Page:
If you are reading this article, it is likely because you have had a conversation or situation involving a Nursing Home, Assisted Living Facility, and/or the astronomical costs associated with these types of facilities. Or perhaps you are carefully considering the future and all available options. It is no secret that paying for long term care is one of the biggest concerns most folks have when heading into retirement.
Knowing this, we must consider the ways by which long term care is funded. Nursing homes in general are part of a multi-billion-dollar industry. They provide a service and reasonably expect payment in return. Someone staying at a skilled nursing facility will typically use either their own funds to pay for their stay, referred to as “private pay,” or they will look to secure a Medicaid benefit.
Recent data supports the fact that Medicaid recipients make up more than half of all residents at skilled nursing facilities across the nation. Medicare is not a viable long-term option as it will only provide temporary, limited coverage in certain situations. Similarly, too few individuals engage in pre-planning measures to offset the costs of care such as securing long term care insurance policies that serve to minimize the out-of-pocket costs associated with institutionalized care. On that note, the likelihood of a senior securing a long-term care insurance policy in their late 70s or beyond is extremely low and cost prohibitive.
So where does that leave you? What can you do to protect what you have worked for and saved all your life? Do you have to spend every dollar saved on nursing home care? Can steps be taken to protect assets in light of the fact that someone needs care right away? These are all questions that come up in these types of situations and should be considered in any discussion around this topic. Medicaid is a means-based program which means that the agency will consider the assets and the income of the applicant along with several other categorical factors.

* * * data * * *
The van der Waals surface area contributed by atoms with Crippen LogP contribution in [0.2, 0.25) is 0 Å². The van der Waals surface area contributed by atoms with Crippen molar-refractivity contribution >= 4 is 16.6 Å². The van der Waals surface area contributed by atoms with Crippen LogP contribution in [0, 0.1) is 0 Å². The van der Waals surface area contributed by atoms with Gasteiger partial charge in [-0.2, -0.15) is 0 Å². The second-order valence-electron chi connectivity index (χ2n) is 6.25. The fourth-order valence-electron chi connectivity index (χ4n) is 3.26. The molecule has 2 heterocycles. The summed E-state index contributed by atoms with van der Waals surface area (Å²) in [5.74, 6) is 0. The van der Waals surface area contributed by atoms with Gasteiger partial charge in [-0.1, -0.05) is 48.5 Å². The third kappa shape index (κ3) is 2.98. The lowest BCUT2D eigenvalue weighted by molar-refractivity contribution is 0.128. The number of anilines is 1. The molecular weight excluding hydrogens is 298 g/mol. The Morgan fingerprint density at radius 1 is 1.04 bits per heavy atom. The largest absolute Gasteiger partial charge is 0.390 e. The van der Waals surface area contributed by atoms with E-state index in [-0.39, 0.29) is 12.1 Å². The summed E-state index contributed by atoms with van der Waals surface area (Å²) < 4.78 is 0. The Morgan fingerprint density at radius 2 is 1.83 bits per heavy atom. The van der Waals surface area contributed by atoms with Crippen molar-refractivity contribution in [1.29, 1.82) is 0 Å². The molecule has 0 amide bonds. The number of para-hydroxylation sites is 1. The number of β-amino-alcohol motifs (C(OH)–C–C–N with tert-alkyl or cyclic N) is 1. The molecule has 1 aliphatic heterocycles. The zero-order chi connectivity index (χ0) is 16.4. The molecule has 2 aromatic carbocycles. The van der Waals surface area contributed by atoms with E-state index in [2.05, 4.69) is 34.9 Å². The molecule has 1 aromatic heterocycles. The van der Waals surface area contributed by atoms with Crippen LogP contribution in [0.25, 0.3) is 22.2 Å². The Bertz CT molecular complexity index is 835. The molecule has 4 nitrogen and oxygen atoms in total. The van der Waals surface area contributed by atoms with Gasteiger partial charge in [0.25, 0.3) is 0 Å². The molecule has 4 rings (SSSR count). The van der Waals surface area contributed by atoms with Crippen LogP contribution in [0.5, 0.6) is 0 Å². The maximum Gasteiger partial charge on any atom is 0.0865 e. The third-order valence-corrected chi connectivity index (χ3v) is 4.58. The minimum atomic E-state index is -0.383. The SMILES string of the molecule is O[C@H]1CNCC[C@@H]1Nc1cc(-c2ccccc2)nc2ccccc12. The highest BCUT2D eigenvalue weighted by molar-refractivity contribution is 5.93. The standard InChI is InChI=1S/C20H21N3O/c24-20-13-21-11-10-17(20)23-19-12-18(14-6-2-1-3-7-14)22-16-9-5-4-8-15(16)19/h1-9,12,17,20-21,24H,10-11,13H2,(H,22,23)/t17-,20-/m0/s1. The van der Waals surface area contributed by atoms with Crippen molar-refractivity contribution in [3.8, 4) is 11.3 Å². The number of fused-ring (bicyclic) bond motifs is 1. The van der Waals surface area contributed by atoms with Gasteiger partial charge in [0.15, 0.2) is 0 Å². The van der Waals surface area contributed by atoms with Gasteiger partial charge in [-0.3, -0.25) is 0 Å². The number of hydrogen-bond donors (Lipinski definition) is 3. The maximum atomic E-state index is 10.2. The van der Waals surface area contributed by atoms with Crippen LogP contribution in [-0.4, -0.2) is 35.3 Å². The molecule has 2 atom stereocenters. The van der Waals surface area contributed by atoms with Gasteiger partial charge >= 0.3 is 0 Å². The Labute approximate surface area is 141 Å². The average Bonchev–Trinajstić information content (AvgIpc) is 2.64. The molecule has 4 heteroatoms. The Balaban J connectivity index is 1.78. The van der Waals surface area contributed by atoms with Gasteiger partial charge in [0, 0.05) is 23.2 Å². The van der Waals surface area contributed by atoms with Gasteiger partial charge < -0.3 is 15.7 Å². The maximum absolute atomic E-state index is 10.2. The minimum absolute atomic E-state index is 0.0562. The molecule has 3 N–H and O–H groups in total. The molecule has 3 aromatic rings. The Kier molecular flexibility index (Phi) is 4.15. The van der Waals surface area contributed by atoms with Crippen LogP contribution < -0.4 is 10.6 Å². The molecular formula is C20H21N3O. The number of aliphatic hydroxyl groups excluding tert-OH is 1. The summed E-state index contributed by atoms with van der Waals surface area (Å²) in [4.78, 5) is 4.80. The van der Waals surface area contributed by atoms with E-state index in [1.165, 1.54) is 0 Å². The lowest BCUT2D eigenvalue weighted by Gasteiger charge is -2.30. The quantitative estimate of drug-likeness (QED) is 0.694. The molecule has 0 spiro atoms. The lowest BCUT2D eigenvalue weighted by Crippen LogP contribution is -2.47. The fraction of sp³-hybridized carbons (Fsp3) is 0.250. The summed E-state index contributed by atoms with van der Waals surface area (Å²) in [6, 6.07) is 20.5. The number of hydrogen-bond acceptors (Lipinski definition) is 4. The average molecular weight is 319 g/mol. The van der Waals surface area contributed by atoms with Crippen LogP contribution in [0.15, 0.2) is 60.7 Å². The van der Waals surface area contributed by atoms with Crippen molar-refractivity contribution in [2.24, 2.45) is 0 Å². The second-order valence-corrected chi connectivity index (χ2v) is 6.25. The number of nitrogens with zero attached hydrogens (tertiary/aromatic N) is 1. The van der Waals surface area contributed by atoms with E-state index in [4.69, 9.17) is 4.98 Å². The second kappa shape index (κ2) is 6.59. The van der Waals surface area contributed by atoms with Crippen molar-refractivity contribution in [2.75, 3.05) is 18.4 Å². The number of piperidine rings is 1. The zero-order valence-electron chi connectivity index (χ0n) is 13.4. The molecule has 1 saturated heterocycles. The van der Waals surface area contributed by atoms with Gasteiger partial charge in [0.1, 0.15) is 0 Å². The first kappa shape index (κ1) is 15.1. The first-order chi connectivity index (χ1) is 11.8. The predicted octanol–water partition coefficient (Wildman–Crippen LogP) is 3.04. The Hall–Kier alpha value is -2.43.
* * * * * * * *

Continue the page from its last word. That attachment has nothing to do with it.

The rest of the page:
Consider the following information as it relates to qualifying for Long Term Care Medicaid (“LTC”), the benefit that pays for an individual’s stay in a participating skilled nursing facility:
$2000 in “Countable assets” whether single or married. (Note: This differs slightly to the extent that both spouses are entering a facility together and sharing a room)
“Countable assets” is a defined term in the Medicaid policy and resource manuals and generally includes everything EXCEPT the applicant’stangible personal property (i.e., clothing, furniture), one motor vehicle that is used to transport the applicant, the homestead and any contiguous property up to a value of $636,000.00 (otherwise known as the applicant’s principal place of residence), and assets that are otherwise unavailable. Notedly, there are some exceptions that apply to all of the above and to certain types of pre-existing life insurance policies.